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It’s harvest season and cabbages are appearing. While that veggie is tremendously versatile, there are moments when "cabbage” + “pasta” come to mind. That is in part due to the iconic Hungarian Noodles with Cabbage (Káposztás Tészta), but other European cuisines have also hit upon the combo - as in cabbage pierogi.

No surprise that it also appears in far east cuisine in the form of dumplings. We enjoy dumplings, though do not often get to restaurants that excel at making them. They now also appear in grocery store freezers, but it can be fun to make them at home and it’s surprisingly easy. I have several dumpling recipes I will aim to share, but here’s the first. The recipe comes from ATK: Cook’s Illustrated. They call these Wor Tip dumplings which is apparently a Cantonese term that implies that the dumplings are fried to crispness on one side in a wok or pan (Please correct me if I have that wrong…) Technically, you could skip the pan frying step and simply have these steamed - ideally in a bamboo steamer. Truth is, the frying part makes them look gorgeous and pumps up the flavour profile!

Getting Ready:

  • purchase 24 gyoza or wonton wrappers (see notes below)

  • mince 1/2 of a napa cabbage, and let it wilt for 20 minutes (see below); this can be done the day before

  • grate fresh ginger

  • separate two eggs - you’ll be using the egg whites

  • plan ahead: the cabbage wilting and filling chilling will take about an hour (but can be done the day before)

  • the dumplings themselves can be assembled the day before and kept refrigerated overnight, to be cooked the next day


3 cups minced napa cabbage leaves (about 1/2 medium head)
3/4 tsp table salt

3/4 lb ground pork
4 minced scallions (about 6 TB)
2 egg whites, lightly beaten
4 tsp soy sauce
1.5 tsp grated fresh ginger
1 medium garlic clove, minced (about 1 tsp)
1/8 tsp ground black pepper

Mince (finely chop) the cabbage and toss it with the salt. Place it in a colander set i the sink or over a bowl. The cabbage will begin to wilt and will be at the ideal stage after about 20 minutes. Press the cabbage gently to squeeze out any excess moisture., the transfer to a medium bowl.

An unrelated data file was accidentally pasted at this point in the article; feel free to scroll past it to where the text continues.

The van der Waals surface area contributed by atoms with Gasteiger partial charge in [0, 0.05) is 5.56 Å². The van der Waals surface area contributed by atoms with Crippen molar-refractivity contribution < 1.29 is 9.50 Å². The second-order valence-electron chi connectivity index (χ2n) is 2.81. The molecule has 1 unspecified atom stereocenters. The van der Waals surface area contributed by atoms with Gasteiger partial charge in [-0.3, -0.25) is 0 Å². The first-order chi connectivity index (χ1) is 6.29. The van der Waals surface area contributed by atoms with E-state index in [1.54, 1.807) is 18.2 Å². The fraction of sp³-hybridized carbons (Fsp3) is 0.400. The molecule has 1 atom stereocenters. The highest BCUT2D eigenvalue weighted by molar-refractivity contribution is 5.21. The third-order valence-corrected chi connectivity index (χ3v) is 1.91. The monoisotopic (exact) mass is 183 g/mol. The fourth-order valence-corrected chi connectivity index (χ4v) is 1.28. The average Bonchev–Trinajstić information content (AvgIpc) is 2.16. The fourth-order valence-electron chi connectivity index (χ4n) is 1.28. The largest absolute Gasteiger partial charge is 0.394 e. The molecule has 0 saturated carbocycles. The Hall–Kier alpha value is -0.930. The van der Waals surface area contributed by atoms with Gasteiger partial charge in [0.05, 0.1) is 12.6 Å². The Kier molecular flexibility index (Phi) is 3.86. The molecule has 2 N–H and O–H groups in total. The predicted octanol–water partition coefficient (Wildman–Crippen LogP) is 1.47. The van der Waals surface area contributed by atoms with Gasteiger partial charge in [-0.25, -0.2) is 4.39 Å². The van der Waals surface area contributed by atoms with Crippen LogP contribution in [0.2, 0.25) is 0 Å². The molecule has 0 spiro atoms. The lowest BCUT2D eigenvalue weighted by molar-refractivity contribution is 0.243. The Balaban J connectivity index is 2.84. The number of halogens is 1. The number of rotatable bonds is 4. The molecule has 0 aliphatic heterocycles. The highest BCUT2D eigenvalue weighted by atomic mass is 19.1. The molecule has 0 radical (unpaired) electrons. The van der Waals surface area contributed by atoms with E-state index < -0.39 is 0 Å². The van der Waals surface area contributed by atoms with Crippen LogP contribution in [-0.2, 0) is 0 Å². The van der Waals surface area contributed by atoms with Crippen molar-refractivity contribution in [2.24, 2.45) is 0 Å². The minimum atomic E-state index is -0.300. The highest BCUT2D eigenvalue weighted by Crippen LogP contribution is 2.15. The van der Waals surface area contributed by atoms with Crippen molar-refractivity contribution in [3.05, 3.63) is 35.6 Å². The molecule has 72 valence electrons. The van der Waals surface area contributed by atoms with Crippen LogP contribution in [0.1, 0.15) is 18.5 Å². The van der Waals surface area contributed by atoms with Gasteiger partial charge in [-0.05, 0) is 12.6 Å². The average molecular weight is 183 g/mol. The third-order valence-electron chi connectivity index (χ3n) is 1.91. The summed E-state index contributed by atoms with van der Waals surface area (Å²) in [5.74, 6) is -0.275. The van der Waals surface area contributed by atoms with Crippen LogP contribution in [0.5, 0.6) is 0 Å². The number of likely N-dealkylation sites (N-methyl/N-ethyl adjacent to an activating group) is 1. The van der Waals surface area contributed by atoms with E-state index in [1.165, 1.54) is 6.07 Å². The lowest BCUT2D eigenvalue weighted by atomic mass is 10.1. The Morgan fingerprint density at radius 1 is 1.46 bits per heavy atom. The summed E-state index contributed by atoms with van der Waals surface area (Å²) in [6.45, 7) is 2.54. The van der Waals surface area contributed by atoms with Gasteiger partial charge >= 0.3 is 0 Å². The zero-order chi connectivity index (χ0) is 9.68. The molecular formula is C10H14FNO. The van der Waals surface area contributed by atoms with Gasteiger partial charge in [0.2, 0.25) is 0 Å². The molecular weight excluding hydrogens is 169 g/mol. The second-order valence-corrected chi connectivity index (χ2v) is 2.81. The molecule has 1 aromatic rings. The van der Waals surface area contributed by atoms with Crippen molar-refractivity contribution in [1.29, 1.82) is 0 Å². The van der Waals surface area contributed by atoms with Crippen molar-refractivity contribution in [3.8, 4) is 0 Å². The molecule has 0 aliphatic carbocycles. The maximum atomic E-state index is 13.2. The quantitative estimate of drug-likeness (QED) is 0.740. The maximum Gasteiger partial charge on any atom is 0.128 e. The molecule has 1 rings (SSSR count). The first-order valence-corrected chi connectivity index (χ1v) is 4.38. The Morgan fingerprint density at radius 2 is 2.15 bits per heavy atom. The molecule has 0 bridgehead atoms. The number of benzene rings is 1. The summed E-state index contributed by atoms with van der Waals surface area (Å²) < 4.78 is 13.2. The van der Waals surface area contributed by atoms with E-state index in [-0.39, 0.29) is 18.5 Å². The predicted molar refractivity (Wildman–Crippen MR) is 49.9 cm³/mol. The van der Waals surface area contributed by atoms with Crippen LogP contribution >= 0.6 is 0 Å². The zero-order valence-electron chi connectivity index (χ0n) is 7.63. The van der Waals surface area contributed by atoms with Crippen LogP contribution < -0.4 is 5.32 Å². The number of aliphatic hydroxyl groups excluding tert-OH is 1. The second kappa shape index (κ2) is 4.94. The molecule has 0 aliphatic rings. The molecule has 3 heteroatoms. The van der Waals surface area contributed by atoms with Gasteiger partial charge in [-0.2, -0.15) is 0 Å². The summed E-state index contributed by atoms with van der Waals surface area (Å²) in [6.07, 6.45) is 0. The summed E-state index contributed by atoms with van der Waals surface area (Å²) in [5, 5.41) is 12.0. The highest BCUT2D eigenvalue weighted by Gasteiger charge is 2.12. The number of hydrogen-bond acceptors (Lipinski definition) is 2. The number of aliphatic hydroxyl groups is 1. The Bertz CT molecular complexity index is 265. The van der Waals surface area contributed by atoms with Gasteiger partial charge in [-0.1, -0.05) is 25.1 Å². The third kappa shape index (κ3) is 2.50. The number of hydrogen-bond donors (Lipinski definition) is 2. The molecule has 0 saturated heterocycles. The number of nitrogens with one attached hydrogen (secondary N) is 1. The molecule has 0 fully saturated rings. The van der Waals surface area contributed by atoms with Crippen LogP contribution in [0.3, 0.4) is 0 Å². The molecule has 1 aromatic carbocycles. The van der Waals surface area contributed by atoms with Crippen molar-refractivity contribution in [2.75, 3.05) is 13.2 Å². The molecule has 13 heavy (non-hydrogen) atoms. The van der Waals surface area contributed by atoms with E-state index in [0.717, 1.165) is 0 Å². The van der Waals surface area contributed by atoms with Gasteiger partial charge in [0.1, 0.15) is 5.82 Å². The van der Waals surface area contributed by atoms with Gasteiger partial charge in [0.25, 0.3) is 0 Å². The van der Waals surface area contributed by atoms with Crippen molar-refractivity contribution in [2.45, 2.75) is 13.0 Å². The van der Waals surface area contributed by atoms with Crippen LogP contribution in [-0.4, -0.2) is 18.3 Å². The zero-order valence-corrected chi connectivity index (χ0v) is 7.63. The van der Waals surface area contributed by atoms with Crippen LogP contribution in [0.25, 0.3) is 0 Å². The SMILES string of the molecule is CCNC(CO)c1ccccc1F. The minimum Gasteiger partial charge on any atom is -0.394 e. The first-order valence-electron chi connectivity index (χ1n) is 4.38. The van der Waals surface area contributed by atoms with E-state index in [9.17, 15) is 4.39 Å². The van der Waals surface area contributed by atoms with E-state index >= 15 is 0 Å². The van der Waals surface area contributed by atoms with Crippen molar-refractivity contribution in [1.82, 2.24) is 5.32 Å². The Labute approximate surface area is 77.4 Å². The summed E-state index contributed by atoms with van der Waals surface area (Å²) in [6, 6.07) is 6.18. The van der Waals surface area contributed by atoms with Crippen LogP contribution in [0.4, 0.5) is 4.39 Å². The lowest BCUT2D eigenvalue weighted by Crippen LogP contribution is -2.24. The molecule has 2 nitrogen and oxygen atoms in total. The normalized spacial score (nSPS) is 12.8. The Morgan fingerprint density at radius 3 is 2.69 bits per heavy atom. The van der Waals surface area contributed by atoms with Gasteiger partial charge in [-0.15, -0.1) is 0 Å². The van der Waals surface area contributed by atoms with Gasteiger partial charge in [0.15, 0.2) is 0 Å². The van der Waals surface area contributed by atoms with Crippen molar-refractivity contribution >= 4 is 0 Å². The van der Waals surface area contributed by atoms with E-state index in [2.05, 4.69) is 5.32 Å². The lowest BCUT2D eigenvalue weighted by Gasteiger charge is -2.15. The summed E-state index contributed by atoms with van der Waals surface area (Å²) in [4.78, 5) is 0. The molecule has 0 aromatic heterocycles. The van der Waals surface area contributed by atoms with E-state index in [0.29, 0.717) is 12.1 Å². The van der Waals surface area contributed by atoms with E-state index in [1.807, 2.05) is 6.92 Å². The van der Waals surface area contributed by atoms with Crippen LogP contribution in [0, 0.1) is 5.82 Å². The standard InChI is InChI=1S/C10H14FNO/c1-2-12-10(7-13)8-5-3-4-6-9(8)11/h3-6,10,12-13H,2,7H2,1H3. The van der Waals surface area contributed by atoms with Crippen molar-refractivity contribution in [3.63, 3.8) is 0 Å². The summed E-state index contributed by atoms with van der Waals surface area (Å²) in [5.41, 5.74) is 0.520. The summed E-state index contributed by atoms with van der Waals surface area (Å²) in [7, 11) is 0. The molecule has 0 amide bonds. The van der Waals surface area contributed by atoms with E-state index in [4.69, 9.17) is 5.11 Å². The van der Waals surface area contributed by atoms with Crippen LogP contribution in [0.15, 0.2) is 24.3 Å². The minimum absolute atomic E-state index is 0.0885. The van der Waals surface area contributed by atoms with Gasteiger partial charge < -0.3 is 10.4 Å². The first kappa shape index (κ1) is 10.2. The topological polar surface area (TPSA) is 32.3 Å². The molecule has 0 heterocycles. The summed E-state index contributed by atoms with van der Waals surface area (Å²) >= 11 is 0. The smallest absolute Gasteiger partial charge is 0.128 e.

In a medium bowl, mix the cabbage with the remaining filling ingredients.

Cover with plastic wrap and refrigerate until mixture is cold, at least 30 minutes or up to 24 hours.

I use square wonton wrappers (you’ll need at least 24), filling each with one slightly rounded tablespoon of the chilled filling. Place the filling in the centre of the square. Moisten the edges of the wrapper and fold the square in half diagonally to form a triangle. Be sure to fold in such a way as to remove / minimize air pockets and use your fingers to press the edges firmly together. Transfer the filled dumplings to a tray until ready to cook.

2 TB vegetable oil

1 cup water

Set up: Line a large plate or tray with a double layer of paper towels - you’ll be placing the cooked dumplings on that. Brush 1 TB of the oil over the bottom of a 12-inch nonstick skillet. You’ll be cooking the dumplings in two batches of 12.

Arrange half of the dumplings in the skillet, with a flat side facing down (overlapping just slightly if necessary). Place the skillet over medium-high heat and cook the dumplings, without moving, until golden brown on the bottom, about 5 minutes.

Reduce the heat to low, add 1⁄2 cup of the water, and cover immediately. Continue to cook, covered, until most of the water is absorbed and the wrappers are slightly translucent, about 10 minutes. Uncover the skillet, increase the heat to medium-high, and continue to cook, without stirring, until the dumpling bottoms are well browned and crisp, 3 to 4 minutes more.

Slide the dumplings onto the paper towel-lined plate, browned side facing down, and let drain briefly.

Let the skillet cool a wee bit, then wipe it clean with paper towels and repeat with the remaining dumplings, oil, and water.

Transfer the dumplings to a serving platter and serve with a dipping sauce of your choice. There are so many options for dipping sauces - purchased or home made. Here are a few ideas. One of my favourites is soy sauce mixed to taste with maple syrup!

Notes and Tips...

  • Wrappers - the recipe indicates a preference for gyoza wrappers, but wonton is fine if that’s all you can get

  • For KB Recipe Attribution Practices please click here.

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